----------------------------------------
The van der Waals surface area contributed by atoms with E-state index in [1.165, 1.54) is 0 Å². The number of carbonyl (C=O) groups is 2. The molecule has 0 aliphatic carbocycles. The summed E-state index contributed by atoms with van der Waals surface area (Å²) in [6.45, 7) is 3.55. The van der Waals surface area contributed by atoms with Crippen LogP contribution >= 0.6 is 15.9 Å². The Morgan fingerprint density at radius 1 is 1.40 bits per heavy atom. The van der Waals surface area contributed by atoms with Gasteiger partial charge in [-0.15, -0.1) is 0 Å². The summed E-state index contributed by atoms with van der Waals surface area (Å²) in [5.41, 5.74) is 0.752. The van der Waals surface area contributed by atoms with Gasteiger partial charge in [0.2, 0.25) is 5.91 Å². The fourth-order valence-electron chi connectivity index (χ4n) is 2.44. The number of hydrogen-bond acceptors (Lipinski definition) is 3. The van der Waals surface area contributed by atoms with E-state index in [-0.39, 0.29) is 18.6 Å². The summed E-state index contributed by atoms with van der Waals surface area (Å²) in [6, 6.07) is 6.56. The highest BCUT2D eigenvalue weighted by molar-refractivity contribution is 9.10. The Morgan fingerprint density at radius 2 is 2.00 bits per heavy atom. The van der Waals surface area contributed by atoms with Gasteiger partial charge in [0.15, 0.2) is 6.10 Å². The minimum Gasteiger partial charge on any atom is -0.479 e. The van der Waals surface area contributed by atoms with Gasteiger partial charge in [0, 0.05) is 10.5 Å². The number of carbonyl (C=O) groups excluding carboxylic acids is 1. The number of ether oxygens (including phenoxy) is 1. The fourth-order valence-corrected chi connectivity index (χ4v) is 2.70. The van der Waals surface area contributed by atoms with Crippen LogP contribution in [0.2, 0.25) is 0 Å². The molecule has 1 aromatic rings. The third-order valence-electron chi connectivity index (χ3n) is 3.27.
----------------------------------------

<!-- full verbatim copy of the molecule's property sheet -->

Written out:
The van der Waals surface area contributed by atoms with E-state index in [1.165, 1.54) is 0 Å². The number of carbonyl (C=O) groups is 2. The molecule has 0 aliphatic carbocycles. The summed E-state index contributed by atoms with van der Waals surface area (Å²) in [6.45, 7) is 3.55. The van der Waals surface area contributed by atoms with Crippen LogP contribution >= 0.6 is 15.9 Å². The Morgan fingerprint density at radius 1 is 1.40 bits per heavy atom. The van der Waals surface area contributed by atoms with Gasteiger partial charge in [-0.15, -0.1) is 0 Å². The summed E-state index contributed by atoms with van der Waals surface area (Å²) in [5.41, 5.74) is 0.752. The van der Waals surface area contributed by atoms with Gasteiger partial charge in [0.2, 0.25) is 5.91 Å². The fourth-order valence-electron chi connectivity index (χ4n) is 2.44. The number of hydrogen-bond acceptors (Lipinski definition) is 3. The van der Waals surface area contributed by atoms with E-state index in [-0.39, 0.29) is 18.6 Å². The summed E-state index contributed by atoms with van der Waals surface area (Å²) in [6, 6.07) is 6.56. The highest BCUT2D eigenvalue weighted by molar-refractivity contribution is 9.10. The Morgan fingerprint density at radius 2 is 2.00 bits per heavy atom. The van der Waals surface area contributed by atoms with Gasteiger partial charge in [0.15, 0.2) is 6.10 Å². The minimum Gasteiger partial charge on any atom is -0.479 e. The van der Waals surface area contributed by atoms with Gasteiger partial charge in [0, 0.05) is 10.5 Å². The number of carbonyl (C=O) groups excluding carboxylic acids is 1. The number of ether oxygens (including phenoxy) is 1. The fourth-order valence-corrected chi connectivity index (χ4v) is 2.70. The van der Waals surface area contributed by atoms with Crippen LogP contribution in [0.2, 0.25) is 0 Å². The molecule has 1 aromatic rings. The third-order valence-electron chi connectivity index (χ3n) is 3.27.